Hillary supporters have not yet flocked to the Democrats’ tent, even though they concur with the party platform. Wary of Obama’s slim resume and perceived aloofness, the group remains a roadblock to victory. In this tact, the Republicans have succeeded: changing the election into a referendum on Obama. But this convention is about undoing that change and shifting the attention to McCain’s record. The indispensable Ambinder notes about the Democratic holdouts:
It is MUCH harder to convince them to vote for Obama because they LIKE him. It is much easier to convince them to vote for Obama because they think McCain represents a continuation of President Bush’s policies. (Obama’s campaign has polling data suggesting that an unusually large number of pro-choice Democrats don’t know that McCain is pro-life.)
In other words, Obama can consolidate the party by turning it against an external foe. And, using this week to unite the party will lead to a sizable and lasting gain in the polls, not some ephemeral convention euphoria.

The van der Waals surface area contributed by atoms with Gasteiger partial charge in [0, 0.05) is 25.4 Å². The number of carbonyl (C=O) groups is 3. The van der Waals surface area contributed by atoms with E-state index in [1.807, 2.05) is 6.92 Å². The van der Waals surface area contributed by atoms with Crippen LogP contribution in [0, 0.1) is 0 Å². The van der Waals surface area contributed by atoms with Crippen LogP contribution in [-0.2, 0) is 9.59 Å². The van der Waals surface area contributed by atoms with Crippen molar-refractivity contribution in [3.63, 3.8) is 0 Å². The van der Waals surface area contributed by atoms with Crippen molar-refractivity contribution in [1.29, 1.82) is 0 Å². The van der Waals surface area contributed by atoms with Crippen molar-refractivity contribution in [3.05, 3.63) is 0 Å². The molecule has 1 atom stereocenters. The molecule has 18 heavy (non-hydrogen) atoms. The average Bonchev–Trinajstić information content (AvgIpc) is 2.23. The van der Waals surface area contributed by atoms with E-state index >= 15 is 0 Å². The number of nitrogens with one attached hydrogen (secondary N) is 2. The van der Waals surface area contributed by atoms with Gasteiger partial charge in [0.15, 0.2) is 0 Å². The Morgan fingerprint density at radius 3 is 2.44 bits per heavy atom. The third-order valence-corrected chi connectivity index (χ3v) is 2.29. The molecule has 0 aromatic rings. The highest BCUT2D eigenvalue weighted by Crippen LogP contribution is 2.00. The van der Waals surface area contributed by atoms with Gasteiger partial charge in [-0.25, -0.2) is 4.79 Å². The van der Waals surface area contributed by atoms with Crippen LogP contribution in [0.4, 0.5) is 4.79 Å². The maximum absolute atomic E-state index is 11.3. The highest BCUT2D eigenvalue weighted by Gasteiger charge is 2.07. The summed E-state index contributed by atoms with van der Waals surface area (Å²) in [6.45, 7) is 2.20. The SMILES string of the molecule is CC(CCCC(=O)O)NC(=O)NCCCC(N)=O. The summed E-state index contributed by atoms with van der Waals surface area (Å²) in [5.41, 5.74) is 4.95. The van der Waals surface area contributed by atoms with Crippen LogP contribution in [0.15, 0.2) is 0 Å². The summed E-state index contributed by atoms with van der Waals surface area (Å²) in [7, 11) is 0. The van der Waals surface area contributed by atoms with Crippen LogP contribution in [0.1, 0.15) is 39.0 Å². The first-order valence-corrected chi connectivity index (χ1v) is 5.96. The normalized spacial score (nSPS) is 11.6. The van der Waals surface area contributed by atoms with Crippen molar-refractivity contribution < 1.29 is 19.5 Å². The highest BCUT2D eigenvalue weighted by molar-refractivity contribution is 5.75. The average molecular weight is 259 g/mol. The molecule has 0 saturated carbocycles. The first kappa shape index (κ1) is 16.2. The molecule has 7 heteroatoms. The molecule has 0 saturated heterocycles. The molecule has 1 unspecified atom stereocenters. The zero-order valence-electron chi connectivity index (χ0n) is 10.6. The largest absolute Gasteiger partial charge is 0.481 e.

Let’s delve into some numbers. Obama hovers in the high-seventies among self-described Democrats, although the precise number ranges from poll to poll. In the past four elections, the Democratic nominee has garnered 89-90% of the vote on Election Day; treat that figure as an optimistic ceiling.
Assume Obama comes out of the convention with 85% of the party backing him. The result: a three to four point bounce in the polls. Right now, the RCP average tacks Obama with a narrow 1.6% lead; the convention bounce would widen that gap to a comfortable margin and potentially put the election away.
It’s worth recalling a point Alan Abramowitz made during the tail-end of the primaries:
The fact that Democratic identifiers now decisively outnumber Republican identifiers means that in order to win, Democrats only have to unite and turn out their own base.
And that’s the purpose of the convention.